Drug Addiction Causes & Effects

The Rose provides drug addiction treatment for women rooted in a science-based, research-supported clinical model to ensure a healthier life. Our treatment experience was designed by women for women, so you or your loved one receive a tailored experience.

Understanding Drug Addiction

Learn about drugs and substance abuse

Substance abuse is a term that is used to describe the inappropriate use of substances such as heroin, alcohol, prescription pain medications, marijuana, and cocaine. Substance abuse can include the use of both legal and illegal substances, and this term can be used for both those individuals who abuse substances just once or for those who do so continually. Numerous individuals partake in substance abuse without becoming addicted, but for millions of others, the misuse of alcohol or other substances can result in the development of a substance use disorder.

In general, when an individual’s substance abuse evolves into a substance use disorder, she is no longer able to control how much and how often she abuses her substance(s) of choice. Those who develop a substance use disorder will experience unsatisfactory outcomes in response to their use but will continue to partake in this self-defeating and dangerous behavior. The severity and nature of an individual’s substance abuse is based on the substance being consumed, along with the amount and frequency of the abuse itself. Failing to seek care for an addiction can ultimately make it tremendously difficult for a person to refrain from using drugs and/or alcohol and live a healthy life.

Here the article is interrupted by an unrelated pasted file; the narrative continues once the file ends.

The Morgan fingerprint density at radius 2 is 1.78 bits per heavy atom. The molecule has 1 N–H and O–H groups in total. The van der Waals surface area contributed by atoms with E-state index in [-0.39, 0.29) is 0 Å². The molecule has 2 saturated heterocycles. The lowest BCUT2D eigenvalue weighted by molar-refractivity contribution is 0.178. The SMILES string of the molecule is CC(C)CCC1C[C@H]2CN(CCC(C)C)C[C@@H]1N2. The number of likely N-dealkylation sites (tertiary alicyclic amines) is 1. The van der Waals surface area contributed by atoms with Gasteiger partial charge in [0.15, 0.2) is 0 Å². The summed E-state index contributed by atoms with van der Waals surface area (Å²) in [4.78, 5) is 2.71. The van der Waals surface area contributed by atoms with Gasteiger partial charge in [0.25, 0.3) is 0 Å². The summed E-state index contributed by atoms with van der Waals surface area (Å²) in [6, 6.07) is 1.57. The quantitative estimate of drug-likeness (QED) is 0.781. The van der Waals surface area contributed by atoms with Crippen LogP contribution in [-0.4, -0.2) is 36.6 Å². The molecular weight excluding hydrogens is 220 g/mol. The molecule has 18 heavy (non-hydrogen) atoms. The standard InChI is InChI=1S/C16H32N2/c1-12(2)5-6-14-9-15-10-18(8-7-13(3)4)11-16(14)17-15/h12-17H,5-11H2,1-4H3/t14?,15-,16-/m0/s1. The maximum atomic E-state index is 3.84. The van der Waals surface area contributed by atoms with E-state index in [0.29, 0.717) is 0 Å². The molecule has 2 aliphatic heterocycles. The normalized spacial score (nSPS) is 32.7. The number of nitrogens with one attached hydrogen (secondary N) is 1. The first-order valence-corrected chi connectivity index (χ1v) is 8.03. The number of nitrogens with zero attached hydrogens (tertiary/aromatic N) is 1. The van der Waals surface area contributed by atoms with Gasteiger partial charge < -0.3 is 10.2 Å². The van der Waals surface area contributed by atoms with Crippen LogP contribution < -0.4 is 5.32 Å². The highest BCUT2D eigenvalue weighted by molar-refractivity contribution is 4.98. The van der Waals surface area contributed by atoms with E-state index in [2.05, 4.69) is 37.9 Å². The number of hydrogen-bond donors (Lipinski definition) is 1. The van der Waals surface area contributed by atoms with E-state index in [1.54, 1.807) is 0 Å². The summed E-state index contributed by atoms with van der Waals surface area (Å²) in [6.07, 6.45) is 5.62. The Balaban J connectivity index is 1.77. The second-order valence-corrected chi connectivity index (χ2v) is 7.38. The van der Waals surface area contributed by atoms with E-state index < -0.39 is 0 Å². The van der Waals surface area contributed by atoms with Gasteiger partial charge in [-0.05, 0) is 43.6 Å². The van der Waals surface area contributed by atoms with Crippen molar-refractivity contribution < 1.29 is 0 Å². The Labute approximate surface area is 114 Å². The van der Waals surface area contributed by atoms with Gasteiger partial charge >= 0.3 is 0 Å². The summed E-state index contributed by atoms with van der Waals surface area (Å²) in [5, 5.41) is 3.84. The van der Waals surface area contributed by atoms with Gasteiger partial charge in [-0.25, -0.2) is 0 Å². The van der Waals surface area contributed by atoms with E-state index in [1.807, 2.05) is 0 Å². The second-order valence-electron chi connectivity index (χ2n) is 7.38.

Luckily, there is professional help available that can help individuals who are grappling with substance abuse problems. For those who wish to break free from the powerful grips of addiction, substance abuse treatment can assist people in making the changes needed to obtain long-lasting recovery and improved health.


Drug addiction statistics

The Substance Abuse and Mental Health Services Administration (SAMHSA) states that over 23 million individuals throughout the country are in need of professional treatment for substance abuse. SAMHAS also reports that 20 million of these individuals will not obtain that help.

The National Survey on Drug Use and Health (NS-DUH) provides data that shows eight out of every 10 adults in the United States have abused substances at least once in their lifetime, and seven out of every 10 adults have done so at least one time in the previous year.

Causes and Risk Factors

Causes and risk factors for drug addiction

Genetic and environmental factors tend to play a major role in the development of a substance use disorder. Consider the following explanations: